The European Banking Authority (EBA) was created in 2011 as an independent authority within the European Union (EU) that is accountable to the EU Parliament and EU Council. Its highest governing committee is the EBA Board of Supervisors, comprising the Heads of the national supervisory authorities in the 28 EU Member States. Its objectives are to maintain financial stability in the EU and to safeguard the integrity, efficiency, and orderly functioning of the banking sector, as well as to work towards the convergence of regulatory and supervisory approaches to financial institutions throughout the EU. Its regulatory remit extends to the prudential regulation and stress-testing of credit institutions, including their recovery and resolution, payment services, electronic money, and anti-money laundering.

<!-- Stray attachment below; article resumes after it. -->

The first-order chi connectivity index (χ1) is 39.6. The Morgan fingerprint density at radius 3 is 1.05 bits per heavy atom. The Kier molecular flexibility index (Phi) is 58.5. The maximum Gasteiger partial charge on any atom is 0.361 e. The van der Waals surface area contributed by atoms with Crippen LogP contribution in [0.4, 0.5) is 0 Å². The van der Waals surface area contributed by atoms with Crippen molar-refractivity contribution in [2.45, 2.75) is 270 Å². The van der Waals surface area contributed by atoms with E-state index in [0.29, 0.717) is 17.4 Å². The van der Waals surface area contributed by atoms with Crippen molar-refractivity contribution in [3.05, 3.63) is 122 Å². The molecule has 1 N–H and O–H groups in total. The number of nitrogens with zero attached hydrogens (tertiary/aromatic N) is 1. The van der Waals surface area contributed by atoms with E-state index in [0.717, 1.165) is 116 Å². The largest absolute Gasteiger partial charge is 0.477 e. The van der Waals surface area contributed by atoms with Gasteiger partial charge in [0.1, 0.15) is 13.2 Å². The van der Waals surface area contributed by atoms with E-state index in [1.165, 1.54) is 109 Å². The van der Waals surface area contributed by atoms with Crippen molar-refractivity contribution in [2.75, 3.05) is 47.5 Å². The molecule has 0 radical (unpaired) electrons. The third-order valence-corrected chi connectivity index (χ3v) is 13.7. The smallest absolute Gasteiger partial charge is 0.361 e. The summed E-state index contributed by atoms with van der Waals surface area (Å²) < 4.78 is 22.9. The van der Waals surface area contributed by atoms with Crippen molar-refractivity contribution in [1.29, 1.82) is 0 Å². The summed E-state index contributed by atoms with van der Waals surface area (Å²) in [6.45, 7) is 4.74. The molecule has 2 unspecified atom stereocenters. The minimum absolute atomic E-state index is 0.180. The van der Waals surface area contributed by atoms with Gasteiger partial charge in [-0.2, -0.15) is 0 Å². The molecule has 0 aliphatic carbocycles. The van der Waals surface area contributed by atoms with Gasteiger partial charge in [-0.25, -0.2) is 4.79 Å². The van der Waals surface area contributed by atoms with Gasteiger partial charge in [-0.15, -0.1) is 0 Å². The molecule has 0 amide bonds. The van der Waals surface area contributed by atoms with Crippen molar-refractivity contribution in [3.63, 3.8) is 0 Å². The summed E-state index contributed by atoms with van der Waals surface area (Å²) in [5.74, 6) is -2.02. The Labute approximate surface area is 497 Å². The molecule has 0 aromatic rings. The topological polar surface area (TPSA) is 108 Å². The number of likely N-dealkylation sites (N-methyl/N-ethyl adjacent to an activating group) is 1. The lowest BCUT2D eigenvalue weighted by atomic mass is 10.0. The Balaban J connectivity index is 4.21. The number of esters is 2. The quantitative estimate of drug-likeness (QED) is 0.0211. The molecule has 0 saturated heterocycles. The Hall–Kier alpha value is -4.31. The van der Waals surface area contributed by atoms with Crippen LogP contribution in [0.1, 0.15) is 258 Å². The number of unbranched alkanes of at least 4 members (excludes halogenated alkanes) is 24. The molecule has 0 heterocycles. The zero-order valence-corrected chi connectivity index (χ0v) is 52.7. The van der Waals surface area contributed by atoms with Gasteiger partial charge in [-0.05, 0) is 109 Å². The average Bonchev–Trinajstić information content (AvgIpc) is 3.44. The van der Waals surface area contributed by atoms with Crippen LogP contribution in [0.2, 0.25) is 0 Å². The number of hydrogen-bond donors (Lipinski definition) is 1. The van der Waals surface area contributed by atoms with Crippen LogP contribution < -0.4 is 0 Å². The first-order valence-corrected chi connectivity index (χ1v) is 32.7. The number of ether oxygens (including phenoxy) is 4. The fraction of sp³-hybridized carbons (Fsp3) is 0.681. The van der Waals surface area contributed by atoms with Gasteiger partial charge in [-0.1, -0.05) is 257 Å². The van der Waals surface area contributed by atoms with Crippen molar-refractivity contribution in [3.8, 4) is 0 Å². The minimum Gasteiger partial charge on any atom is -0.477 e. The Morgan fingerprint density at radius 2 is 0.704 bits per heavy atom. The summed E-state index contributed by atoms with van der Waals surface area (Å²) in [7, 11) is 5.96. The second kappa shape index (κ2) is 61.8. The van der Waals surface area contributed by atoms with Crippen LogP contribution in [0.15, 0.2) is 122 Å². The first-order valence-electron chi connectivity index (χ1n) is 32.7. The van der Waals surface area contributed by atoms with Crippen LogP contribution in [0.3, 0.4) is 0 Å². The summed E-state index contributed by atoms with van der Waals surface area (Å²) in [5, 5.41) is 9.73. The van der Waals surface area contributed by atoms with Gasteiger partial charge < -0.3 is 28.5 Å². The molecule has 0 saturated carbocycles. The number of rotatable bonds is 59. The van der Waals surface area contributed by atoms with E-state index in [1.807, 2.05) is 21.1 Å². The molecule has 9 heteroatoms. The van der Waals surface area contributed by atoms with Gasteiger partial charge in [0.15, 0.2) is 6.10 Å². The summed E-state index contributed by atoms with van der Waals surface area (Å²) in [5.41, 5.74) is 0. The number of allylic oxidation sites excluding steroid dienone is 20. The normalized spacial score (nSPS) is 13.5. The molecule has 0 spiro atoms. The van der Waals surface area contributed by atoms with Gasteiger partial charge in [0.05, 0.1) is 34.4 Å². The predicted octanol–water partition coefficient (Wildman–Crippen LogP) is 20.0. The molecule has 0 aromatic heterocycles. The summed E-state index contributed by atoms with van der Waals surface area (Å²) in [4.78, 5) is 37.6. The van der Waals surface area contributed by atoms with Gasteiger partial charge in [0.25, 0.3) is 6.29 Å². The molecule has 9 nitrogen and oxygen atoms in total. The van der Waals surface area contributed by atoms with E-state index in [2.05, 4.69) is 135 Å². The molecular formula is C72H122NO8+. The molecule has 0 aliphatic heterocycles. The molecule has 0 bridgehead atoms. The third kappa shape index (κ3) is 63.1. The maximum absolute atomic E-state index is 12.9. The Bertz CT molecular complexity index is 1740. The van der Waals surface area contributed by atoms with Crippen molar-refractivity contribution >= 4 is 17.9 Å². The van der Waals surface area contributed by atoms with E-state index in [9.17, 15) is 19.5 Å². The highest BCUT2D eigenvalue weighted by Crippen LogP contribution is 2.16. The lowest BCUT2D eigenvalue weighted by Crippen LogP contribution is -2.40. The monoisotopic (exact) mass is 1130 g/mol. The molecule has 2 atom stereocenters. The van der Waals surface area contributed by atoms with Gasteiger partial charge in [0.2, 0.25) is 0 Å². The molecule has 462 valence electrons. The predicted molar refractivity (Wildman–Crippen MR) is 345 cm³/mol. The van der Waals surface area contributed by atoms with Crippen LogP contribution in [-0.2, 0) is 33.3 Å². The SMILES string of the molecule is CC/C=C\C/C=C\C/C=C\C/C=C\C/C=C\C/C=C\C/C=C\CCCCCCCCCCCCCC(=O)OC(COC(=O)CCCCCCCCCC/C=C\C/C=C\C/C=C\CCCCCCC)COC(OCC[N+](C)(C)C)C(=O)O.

The EBA is also mandated to contribute to the protection of consumers and to monitor financial innovation. In the context of the latter, the EBA has assessed a number of digital innovations, such as virtual currencies, the automation of financial advice, and, more recently, innovative uses of consumer data by financial institutions. The EBA assesses the risks and potential benefits of such innovations, with a view to decide, which, if any, regulatory and/or supervisory action is required to ensure that market participants can have confidence in the innovations. The EBA aims to find the appropriate balance between mitigating the risks and allowing market participants to harness the benefits of the innovation.
In order to fulfil the above mandates, the EBA issues binding EU law (so called technical standards), guidelines addressed to financial institutions, and opinions addressed to national authorities and/or the EU Council, Parliament, and Commission. It can also temporarily prohibit financial activities in the European Union and initiate breach of union law investigations.